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Before marketing comes strategy
I’ve written before about how marketing isn’t hard. But I’ll admit, this is a bit of an over simplification. But what I mean is, the act of marketing is simple. It’s simply the pragmatic implementation of a defined strategy. But that’s the tricky part, developing the strategy - and yes, strategy is hard.
Marketing is a science
Marketing techniques are well documented and widely available to everyone with a quick search online. Hundreds of books are written each year on marketing strategies. And weaved throughout each is science. Behavioral science, neuroscience, and psychology all come into play. As well as statistics, economics, and in today’s world, computer science. If you read all the books and articles online, you’ll discover they all boil down to similar stuff; common marketing generalities: determine your unique offer, identify your market or niche, discover what motivates your prospect, target them, be bold, be remarkable, capture the power of the tribe, and then market, market, market.
But here’s the thing... what they leave out is how you determine what is right. Why you should choose one approach over another. What you should do and when. It’s the strategy part that they gloss over.
Marketing isn’t hard; strategy is
Therein lies the rub. Marketing isn’t hard, but marketing strategy is, and that’s the secret sauce that successful marketers offer. They’re able to look at the battleground, analyze the enemy (competitors), and determine how to attack while simultaneously winning the hearts and minds of the people. And this is the crucial component that ALL marketing books leave out - because they can’t possibly identify YOUR unique challenges and foes without being in YOUR situation.
And that’s the magic. The act of marketing is pragmatic, but only AFTER you identify and settle on a strategy. Then it’s about implementation, review, and adaptation. But strategy has to come first. And it’s my experience that determining your strategy and focusing on it is the hardest part for most business owners.
First, you have to able to separate yourself from your business and look at it from an outside perspective. And when you personally believe what you offer is the best, it’s almost impossible to be unbiased.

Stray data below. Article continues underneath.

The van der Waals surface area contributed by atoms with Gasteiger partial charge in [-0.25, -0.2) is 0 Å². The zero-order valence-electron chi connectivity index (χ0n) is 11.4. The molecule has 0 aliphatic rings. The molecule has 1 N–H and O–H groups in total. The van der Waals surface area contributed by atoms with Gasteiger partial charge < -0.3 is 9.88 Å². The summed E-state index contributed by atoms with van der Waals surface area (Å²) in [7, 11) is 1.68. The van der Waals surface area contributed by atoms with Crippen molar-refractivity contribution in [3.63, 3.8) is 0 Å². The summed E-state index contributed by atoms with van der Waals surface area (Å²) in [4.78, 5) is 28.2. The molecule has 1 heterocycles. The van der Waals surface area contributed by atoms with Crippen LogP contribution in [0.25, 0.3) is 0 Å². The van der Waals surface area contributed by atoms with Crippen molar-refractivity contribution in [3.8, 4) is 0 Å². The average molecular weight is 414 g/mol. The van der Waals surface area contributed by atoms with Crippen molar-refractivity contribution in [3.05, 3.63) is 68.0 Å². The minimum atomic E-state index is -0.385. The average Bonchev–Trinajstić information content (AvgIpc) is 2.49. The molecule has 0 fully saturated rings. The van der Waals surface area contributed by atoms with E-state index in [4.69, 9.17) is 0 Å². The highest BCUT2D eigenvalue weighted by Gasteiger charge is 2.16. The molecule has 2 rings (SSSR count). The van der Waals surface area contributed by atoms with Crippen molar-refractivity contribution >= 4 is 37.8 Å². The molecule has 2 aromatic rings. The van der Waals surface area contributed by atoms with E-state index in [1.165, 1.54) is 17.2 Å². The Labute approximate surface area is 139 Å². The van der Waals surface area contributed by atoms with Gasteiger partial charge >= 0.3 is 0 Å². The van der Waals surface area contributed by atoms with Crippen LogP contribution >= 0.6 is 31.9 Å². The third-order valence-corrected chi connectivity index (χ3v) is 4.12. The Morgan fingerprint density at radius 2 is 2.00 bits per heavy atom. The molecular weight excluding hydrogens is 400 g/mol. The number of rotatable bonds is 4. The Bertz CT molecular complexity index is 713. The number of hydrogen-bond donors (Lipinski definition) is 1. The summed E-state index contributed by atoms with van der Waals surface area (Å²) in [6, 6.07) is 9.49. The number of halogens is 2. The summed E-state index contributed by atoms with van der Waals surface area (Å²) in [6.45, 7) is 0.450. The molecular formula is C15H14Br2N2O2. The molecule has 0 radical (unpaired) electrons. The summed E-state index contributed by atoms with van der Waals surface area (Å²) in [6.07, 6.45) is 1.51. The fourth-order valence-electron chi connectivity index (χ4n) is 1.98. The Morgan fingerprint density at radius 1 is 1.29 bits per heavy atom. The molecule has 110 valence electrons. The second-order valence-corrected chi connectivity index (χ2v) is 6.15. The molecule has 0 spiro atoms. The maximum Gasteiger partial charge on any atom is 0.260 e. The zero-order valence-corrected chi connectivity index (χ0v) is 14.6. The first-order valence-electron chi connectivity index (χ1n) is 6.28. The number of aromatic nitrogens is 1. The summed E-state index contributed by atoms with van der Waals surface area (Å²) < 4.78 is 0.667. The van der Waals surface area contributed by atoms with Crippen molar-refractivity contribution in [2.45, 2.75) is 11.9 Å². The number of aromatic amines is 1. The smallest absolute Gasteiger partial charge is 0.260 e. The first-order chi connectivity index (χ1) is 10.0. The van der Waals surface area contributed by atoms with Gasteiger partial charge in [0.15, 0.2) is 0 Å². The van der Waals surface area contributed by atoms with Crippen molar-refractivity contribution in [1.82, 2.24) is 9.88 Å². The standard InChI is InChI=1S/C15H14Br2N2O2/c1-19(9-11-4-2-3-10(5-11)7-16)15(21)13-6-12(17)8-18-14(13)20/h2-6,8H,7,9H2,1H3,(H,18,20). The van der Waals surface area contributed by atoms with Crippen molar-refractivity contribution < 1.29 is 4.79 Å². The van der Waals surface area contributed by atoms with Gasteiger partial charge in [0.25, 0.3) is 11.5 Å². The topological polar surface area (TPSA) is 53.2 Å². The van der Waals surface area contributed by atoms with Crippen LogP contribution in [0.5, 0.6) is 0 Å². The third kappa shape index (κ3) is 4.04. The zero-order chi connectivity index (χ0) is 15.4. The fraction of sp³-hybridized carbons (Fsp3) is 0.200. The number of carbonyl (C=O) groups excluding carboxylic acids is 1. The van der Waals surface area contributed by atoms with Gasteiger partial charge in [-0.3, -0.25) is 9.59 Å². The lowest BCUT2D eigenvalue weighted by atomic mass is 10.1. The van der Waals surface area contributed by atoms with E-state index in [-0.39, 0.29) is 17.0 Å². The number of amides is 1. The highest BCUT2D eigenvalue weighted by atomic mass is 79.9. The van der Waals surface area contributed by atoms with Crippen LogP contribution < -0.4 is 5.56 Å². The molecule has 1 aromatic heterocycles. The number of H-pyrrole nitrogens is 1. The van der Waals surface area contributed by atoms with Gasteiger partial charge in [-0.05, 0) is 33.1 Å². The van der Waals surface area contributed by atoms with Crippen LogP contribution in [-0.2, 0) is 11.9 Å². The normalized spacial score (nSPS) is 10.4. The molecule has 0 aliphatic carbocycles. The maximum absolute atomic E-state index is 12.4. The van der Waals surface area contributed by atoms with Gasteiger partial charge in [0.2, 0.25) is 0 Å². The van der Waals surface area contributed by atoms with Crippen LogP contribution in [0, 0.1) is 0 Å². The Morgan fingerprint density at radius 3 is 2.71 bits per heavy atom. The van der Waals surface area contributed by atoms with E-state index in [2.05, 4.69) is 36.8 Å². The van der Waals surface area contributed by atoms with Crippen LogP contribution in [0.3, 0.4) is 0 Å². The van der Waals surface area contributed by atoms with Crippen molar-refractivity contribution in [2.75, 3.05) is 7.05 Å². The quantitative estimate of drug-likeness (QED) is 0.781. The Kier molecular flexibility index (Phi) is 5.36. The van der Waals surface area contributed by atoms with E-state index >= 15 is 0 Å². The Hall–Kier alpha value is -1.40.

Second, you have to be able to strip down your offering (product or service) to its core benefit, and determine how to present this so it appeals to your target audience. When you believe in and love everything you’ve worked to create, distilling it down to one thing can drive you insane.
Third, you have to identify the best prospects and focus on them. Which can be tough to do when you want or need all the sales (from everyone). Abandoning the “sell to everyone” mentality can be excruciating for many self-funded business owners.
Finally, you have to be able to let go. This may mean forgetting sunk costs, such as money spent on failed marketing tactics, or bad packaging, or a bad website. You need to be able to acknowledge that something isn’t working, have the willingness to change it, and to move on to what’s next. But when you’ve invested everything you have into an effort it can require herculean strength to admit it’s not working and abandon it.
Because most business owners can’t separate themselves from their “creation” and become objective, the identification and application of the best marketing strategy is generally the marketing failure point. They may see themselves better positioned in the market then they actually are. They may want to believe they have the best product (and they may) but refuse to acknowledge that the best product doesn’t always win. And they may be unable to adopt an underdog or “little guy” strategy because they see themselves as the leader or innovator.
Take the time to get your market position and strategy right
Before you leap into marketing your business and devising a marketing plan, make sure you spend considerable time and effort on your marketing strategy. Determine what position you hold in your market and then devise a strategy that will help you win market share and from where. You might attack the market leader directly or you may go after smaller competitors to steal away their market share, or you may focus on an underserved niche. But each strategy is unique and requires different tactics.
The strategy has to come first. Which means you need to do your research. You need to find out what your competitors are doing. You need to talk with you customers. You need to gather opinions from industry professionals - and listen to them. You have to be able to set aside your own preconceived notions and enact a strategy that will increase share and gain sales.
And sometimes, you’ll have to put yourself in another’s hands. You have to hire a marketing professional to provide valuable external feedback and to use their experience to guide you. Even if it’s just to establish the strategy.
So what are some strategies?
Well I could write a general guide to various marketing strategies - but I don’t have to - my mentor, Edward P. DiMingo has already done it - http://www.artofpositioning.com/white-papers/win-market-share/ - and it’s filled with strategies for all approaches and niches. Of course, I still haven’t answered the question as to which strategy is best for your business - but for that, you’ll have to hire us.
May 01, 2013
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